After my horrible experience at the Dushanbe airport in Tajikistan, I am glad to finally arrive in Bishkek, the capital of Kyrgyzstan which is the final Stan left to visit on my journey through Central Asia. Kyrgyzstan is also my 100th country visited! Yay! 🥳 Can’t believe I have visited more than half of the world (according to Google, there are 195 countries in the world). I am truly blessed and grateful for the experience and the opportunity! Seeing the world has for sure changed me and as my tagline says, “Travel far enough and you will meet yourself.” I’m not sure if I will ever get to all 195 countries but for sure there are another 40 or so already on my list. 😀
Kyrgyzstan borders Kazakhstan to the north, Uzbekistan to the west, Tajikistan to the southwest, and China to the east. It is a very mountainous region with pristine alpine lakes and beautiful steppes where the Kyrgyz yurt-living and nomadic traditions are kept alive. The name Kyrgyz translates to “We are forty” in Turkic and is said to refer to the 40 clans of Manas who united 40 regional clans against the Uyghurs in the 9th century. The 40-ray sun on the national flag is also a reference to these 40 regional clans and in the sun’s center is depiction of the top of a yurt which is a traditional tent used by these semi-nomads. The Kyrgyz people have over the centuries been ruled by the Gokturks, the Uyghurs, the Khitan, the Mongols, the Kalmyks, the Manchus, and the Uzbeks until becoming part of the Russian Empire in 1876. Even though Kyrgyzstan declared independence from Moscow in 1991, Russian remains widely spoken and an official language. There is now visa free access for many countries such as the EU, Canada, USA, Singapore, Japan to name a few. Otherwise, there is a simple e-visa application process. Most people come here in the summer to hike and experience staying in a traditional yurt in the rural areas and along the shores of Lake Issyk-Kol. I came a bit late in the season and it has supposedly started snowing already in the Issyk-Kol Lake area. But I was told by friends who have visited that Kyrgyzstan reminds them of Mongolia mainly because of the traditional yurts and horses and steppes outside of the main city.
Once again, the people here think I am a local. I am not sure I see the resemblance but that is what I am told again and again. As I exited the customs area at the airport, I noticed that all the guides and drivers put down their signs because they are convinced I could not be their client. I had to ask people with signs to let me see the name and most of them gave me this weird look. I finally found my lovely guide who was surprised that I was her guest. She apologized profusely and explained how she saw me and decided I was not her guest, let alone a tourist. I told her not to worry because I am already used to this reaction. 🤓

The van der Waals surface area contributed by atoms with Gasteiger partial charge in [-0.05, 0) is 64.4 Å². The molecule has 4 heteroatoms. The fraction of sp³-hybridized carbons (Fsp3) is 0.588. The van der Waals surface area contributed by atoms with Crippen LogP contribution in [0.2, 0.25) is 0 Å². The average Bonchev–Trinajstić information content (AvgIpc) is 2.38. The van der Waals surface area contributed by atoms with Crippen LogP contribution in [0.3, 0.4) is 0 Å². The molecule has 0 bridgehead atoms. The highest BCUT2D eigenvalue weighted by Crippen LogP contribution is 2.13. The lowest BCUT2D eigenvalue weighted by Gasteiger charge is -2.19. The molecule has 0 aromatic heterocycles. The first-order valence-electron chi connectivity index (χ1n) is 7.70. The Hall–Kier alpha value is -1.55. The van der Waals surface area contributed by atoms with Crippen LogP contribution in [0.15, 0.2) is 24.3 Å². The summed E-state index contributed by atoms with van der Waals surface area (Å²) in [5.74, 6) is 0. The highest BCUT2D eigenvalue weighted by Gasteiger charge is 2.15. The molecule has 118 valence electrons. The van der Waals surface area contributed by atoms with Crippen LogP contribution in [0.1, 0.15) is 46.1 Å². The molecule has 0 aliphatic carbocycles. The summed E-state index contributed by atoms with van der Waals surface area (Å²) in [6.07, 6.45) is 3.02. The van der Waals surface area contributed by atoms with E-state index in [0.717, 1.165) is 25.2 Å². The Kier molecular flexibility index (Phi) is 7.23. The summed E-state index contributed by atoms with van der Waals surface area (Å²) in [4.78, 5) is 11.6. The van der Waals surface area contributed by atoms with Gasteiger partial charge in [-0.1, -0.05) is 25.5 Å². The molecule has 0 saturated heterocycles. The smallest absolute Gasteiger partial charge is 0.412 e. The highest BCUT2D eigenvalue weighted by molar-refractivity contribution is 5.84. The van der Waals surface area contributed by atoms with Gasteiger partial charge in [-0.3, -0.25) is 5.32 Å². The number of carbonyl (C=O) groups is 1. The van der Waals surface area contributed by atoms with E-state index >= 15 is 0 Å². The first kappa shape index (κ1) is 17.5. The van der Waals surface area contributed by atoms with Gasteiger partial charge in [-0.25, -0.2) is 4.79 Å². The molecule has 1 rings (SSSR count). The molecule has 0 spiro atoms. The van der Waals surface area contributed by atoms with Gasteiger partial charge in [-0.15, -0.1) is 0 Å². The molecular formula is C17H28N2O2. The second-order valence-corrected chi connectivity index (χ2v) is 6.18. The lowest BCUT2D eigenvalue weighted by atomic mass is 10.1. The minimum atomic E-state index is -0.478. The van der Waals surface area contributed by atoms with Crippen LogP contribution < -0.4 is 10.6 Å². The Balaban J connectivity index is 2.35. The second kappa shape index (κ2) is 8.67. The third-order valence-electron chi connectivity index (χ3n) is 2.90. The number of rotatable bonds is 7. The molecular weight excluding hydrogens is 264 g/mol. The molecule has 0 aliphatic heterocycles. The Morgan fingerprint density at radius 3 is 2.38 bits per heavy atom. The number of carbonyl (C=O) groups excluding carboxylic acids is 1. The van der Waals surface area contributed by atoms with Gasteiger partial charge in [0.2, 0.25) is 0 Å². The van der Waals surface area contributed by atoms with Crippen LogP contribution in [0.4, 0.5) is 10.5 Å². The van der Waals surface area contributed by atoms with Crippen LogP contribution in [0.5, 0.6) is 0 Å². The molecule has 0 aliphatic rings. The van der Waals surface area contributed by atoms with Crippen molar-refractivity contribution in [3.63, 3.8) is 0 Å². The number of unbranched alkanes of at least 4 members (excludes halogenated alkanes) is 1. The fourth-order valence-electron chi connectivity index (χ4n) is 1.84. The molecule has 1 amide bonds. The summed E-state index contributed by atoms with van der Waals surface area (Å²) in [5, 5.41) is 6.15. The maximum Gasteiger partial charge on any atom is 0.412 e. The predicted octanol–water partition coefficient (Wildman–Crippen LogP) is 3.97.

Bishkek is the capital and largest city of Kyrgyzstan and is mainly used as a transit point to access the mountains and alpine lakes or the rest of Central Asia due its liberal tourist visa regime. Like Dushanbe in Tajikistan, it has few historical sites and that is probably why visitors often bypass the city altogether. Bishkek now is a relatively new city with wide boulevards laid on a grid with large marble buildings and Soviet apartment blocks. It was originally a rest stop with caravanserais along the Silk Road and was fortified in 1825 by the Khokand Khan and named Pishpek. In 1860, the fortress was destroyed by the Russian forces in and in 1868, a Russian settlement was established here and in 1926 renamed Frunze. In 1936, Frunze became the capital of the Kyrgyz Soviet Socialist Republic. Not until 1991 did the name Bishkek come to be. I stayed at the Hyatt Regency Bishkek which is the first 5 star hotel here and located in the center of town. It is a bit rundown now but still ok for a short stay. Compared to the Hyatt Regency in Dushanbe, it is much better run.
Ala-Too Square used to be call Lenin Square until the fall of the Soviet Union in 1991 and is the main square of Bishkek and Kyrgyzstan. Ala-Too means “great mountain” in Kyrgyz. Other than the name change, the Lenin Statue here was subsequently replaced by that of Manas, the Kyrgyz national hero. Next to the statue of Manas is the official flagpole of Kyrgyzstan. The square has seen frequent political demonstrations as well as regular festive celebrations. Surrounding the square are buildings in the Brutalist style characterized by the massive blocky appearance with rigid geometric designs and the use of poured concrete. In the north of the square is the State Historical Museum and behind which is the Oak Park where people come to take walks.
I visited my fair share of local bazaars these past few weeks thru Central Asia. I have to say Bishkek’s central and main bazaar, Osh Bazaar, is definitely one of my favorites. It is not as architecturally interesting as the domes of Chorsu Bazaar in Tashkent, nor is it as clean and new as the Green Bazaar in Almaty. For me, Osh Bazaar feels much larger, more to see, and more alive than the other bazaars. I thoroughly enjoyed my couple of hours here photographing locals going about their lives. You can find all things Kyrgyz on sale here. You can buy all kinds of farm products, cooked local foods here as well as traditional Kyrgyz clothes and handicrafts and souvenirs.
Visiting the popular Issyk-Kol Lake is not entirely out of the question but definitely a bit late in the season, so I decided to save it for another time. Instead, I went for a pleasant walk in the Ala-Archa National Park as well as visiting the Burana Tower archaeological site. Stay tuned!
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